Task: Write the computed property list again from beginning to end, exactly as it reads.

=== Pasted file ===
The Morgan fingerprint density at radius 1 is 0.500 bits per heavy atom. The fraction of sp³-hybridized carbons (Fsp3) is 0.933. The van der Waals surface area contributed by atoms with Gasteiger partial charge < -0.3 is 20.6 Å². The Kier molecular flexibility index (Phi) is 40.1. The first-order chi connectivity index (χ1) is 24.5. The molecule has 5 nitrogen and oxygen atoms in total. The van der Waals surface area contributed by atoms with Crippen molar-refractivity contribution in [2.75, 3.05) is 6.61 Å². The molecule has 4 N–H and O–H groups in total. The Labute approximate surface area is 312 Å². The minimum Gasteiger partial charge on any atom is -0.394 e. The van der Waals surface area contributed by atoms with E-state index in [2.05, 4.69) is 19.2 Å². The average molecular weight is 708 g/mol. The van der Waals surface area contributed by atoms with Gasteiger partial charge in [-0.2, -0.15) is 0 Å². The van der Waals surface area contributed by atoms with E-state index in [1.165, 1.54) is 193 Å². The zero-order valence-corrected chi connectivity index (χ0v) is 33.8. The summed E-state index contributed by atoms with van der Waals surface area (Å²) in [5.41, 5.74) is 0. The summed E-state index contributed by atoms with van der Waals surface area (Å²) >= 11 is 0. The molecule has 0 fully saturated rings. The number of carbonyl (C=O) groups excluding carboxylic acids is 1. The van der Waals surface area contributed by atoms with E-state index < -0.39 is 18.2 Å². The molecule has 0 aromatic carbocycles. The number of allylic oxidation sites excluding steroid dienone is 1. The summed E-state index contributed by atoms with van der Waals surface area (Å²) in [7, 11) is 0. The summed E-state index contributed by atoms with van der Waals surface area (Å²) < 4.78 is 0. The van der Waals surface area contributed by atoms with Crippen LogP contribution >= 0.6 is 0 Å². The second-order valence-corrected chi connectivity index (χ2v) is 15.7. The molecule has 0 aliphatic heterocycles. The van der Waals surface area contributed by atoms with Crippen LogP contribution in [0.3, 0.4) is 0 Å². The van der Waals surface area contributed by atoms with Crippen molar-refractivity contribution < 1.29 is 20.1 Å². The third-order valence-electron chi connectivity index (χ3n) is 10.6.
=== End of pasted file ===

The Morgan fingerprint density at radius 1 is 0.500 bits per heavy atom. The fraction of sp³-hybridized carbons (Fsp3) is 0.933. The van der Waals surface area contributed by atoms with Gasteiger partial charge < -0.3 is 20.6 Å². The Kier molecular flexibility index (Phi) is 40.1. The first-order chi connectivity index (χ1) is 24.5. The molecule has 5 nitrogen and oxygen atoms in total. The van der Waals surface area contributed by atoms with Crippen molar-refractivity contribution in [2.75, 3.05) is 6.61 Å². The molecule has 4 N–H and O–H groups in total. The Labute approximate surface area is 312 Å². The minimum Gasteiger partial charge on any atom is -0.394 e. The van der Waals surface area contributed by atoms with E-state index in [2.05, 4.69) is 19.2 Å². The average molecular weight is 708 g/mol. The van der Waals surface area contributed by atoms with Gasteiger partial charge in [-0.2, -0.15) is 0 Å². The van der Waals surface area contributed by atoms with E-state index in [1.165, 1.54) is 193 Å². The zero-order valence-corrected chi connectivity index (χ0v) is 33.8. The summed E-state index contributed by atoms with van der Waals surface area (Å²) in [5.41, 5.74) is 0. The summed E-state index contributed by atoms with van der Waals surface area (Å²) >= 11 is 0. The molecule has 0 fully saturated rings. The number of carbonyl (C=O) groups excluding carboxylic acids is 1. The van der Waals surface area contributed by atoms with E-state index < -0.39 is 18.2 Å². The molecule has 0 aromatic carbocycles. The number of allylic oxidation sites excluding steroid dienone is 1. The summed E-state index contributed by atoms with van der Waals surface area (Å²) in [7, 11) is 0. The summed E-state index contributed by atoms with van der Waals surface area (Å²) < 4.78 is 0. The van der Waals surface area contributed by atoms with Crippen LogP contribution >= 0.6 is 0 Å². The second-order valence-corrected chi connectivity index (χ2v) is 15.7. The molecule has 0 aliphatic heterocycles. The van der Waals surface area contributed by atoms with Crippen LogP contribution in [0.3, 0.4) is 0 Å². The van der Waals surface area contributed by atoms with Crippen molar-refractivity contribution < 1.29 is 20.1 Å². The third-order valence-electron chi connectivity index (χ3n) is 10.6.